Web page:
Anti-Heroin Act of 1924
|Long title||An Act prohibiting the importation of crude opium for the purpose of manufacturing heroin.|
|Nicknames||Opium Importation Prohibition Act of 1924|
|Enacted by||the 68th United States Congress|
|Effective||June 7, 1924|
|Statutes at Large||43 Stat. 657|
|Titles amended||21 U.S.C.: Food and Drugs|
|U.S.C. sections amended||21 U.S.C. ch. 6 § 173|
Anti-Heroin Act of 1924 is a United States federal law prohibiting the importation and possession of opium for the chemical synthesis of an addictive narcotic known as diamorphine or heroin. The Act of Congress amended the Smoking Opium Exclusion Act of 1909 which authorized the importation of the poppy plant for medicinal purposes utilizing an opium pipe or vaporization to consume the euphoric opiate.
The H.R. 7079 legislation was passed by the 68th United States Congressional session and enacted into law by the 30th President of the United States Calvin Coolidge on June 7, 1924.
Repeal of Anti-Heroin Act
The 1924 United States public law was repealed by the enactment of Comprehensive Drug Abuse Prevention and Control Act on October 27, 1970.
World Conference on Narcotic Education
The League of Nations and United States began participating in world narcotic conferences in the early 1900s. In 1924, United States House of Representatives passed a resolution for international conferences better known as The Hague Opium Convention.
In 1926, 69th United States Congress held hearings on a House resolution for the United States participation in the first narcotic education conference to be conducted in Philadelphia, Pennsylvania from July 5 to July 9, 1926.
In the early 1930s, the World Conference on Narcotic Education meetings were held at the Hotel McAlpin in New York City, New York where the 31st President of the United States Herbert Hoover issued public statements stressing narcotic drugs as a "fearful menace" and a "menace to society".
In popular culture
- The Man with the Golden Arm (1955)
- Monkey on My Back (1957)
- The Narcotic Story (1958)
- Trash (1970)
- Jennifer on My Mind (1971)
- The Panic in Needle Park (1971)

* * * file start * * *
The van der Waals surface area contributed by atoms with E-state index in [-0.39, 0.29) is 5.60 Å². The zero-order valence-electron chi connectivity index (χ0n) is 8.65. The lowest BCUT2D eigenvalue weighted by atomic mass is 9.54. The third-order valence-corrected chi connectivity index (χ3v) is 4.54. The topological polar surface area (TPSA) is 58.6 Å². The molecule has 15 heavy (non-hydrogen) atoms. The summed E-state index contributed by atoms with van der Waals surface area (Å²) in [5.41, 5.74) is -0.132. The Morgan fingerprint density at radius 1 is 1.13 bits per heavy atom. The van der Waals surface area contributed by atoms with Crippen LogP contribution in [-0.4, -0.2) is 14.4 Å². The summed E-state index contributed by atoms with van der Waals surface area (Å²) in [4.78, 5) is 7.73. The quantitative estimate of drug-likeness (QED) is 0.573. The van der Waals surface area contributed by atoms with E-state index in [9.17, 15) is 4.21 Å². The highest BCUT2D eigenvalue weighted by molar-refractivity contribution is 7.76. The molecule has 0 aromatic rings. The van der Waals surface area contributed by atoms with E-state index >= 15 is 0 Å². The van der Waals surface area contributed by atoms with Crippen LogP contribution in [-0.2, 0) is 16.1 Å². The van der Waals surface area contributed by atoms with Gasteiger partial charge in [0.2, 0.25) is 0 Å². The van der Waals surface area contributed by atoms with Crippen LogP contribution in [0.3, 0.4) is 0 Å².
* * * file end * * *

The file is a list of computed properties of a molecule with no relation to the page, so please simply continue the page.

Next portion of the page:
- Lady Sings the Blues (1972)
- Who'll Stop the Rain (1978)
- American Gangster (2007)
- Puncture (2011)
- Charles Romley Alder Wright
- Clandestine chemistry
- Convention for Limiting the Manufacture and Regulating the Distribution of Narcotic Drugs
- Crude drug
- Cutting agent
- Felix Hoffmann
- History of medicine in the United States
- History of United States drug prohibition
- Narcotic Drugs Import and Export Act
- Narcotic Farms Act of 1929
- Needlestick injury
- Opium den
- Poppy straw
- St Mary's Hospital, London
- Derivatives of Heroin
- Narcotic Elixirs
- "Smoking Opium Exclusion Act of 1909 - P.L. 60-221" (PDF). 35 Stat. 614 ~ House Bill 27427. Legis★Works. February 9, 1909.
- "21 U.S.C. ~ Subchapter II - Import and Export § 952" (PDF). Title 21 - Food and Drugs ~ Chapter 13 - Drug Abuse Prevention and Control. U.S. Government Publishing Office.
- "Opium and Narcotic Drugs Control Conferences ~ Public Resolution 68-20" (PDF). 43 Stat. 119 ~ House Joint Resolution 195. Legis★Works. May 15, 1924.
- Middlemiss, Herbert Samuel (1926). Narcotic Education: Proceedings of the First World Conference on Narcotic Education, July 5-9, 1926, Philadelphia. Washington, D.C.: H.S. Middlemiss. pp. 1–403. OCLC 2736915.
- Peters, Gerhard; Woolley, John T. "Herbert Hoover: "Message to the World Conference on Narcotic Education.," February 21, 1930". The American Presidency Project. University of California - Santa Barbara.
- Peters, Gerhard; Woolley, John T. "Herbert Hoover: "Message to the World Conference on Narcotic Education.," February 20, 1931". The American Presidency Project. University of California - Santa Barbara.
- Peters, Gerhard; Woolley, John T. "Herbert Hoover: "Message to the World Conference on Narcotic Education.," February 18, 1932". The American Presidency Project. University of California - Santa Barbara.
- "History of Heroin". United Nations Office on Drugs and Crime. January 1, 1953.
- "Narcotics Policy - The Troubled 1920s and 1930s". Encyclopedia of the New American Nation. AmericanForeignRelations.com.
- Brecher, Edward M. (1972). "Nineteenth-Century America - A "Dope Fiend's Paradise"". Schaffer Library of Drug Policy. The Consumers Union Report on Licit and Illicit Drugs.
- Berridge, Virginia (October 19, 1998). Opium and the People - Opiate Use and Policy in 19th and Early 20th Century England. Free Association Books. ISBN 978-1853434136. OCLC 60162188.
- Booth, Martin (June 12, 1999). Opium: A History. St. Martin's Griffin. ISBN 978-0312206673. OCLC 41954614.
- Foxcroft, Louise (January 28, 2007). The Making of Addiction: The 'Use and Abuse' of Opium in Nineteenth-Century Britain. Burlington, VT: Ashgate Publishing Company. ISBN 978-0754656333. OCLC 228664510.
- Hodgson, Barbara (October 2001). In the Arms of Morpheus: The Tragic History of Laudanum, Morphine, And Patent Medicines. Vancouver: Greystone Books Ltd. ISBN 978-1550548693. OCLC 49012112.
- Parssinen, Terry M. (January 1983). Secret Passions, Secret Remedies: Narcotic Drugs in British Society, 1820-1930. Philadelphia: Institute for the Study of Human Values. ISBN 978-0897270434. OCLC 925101742.
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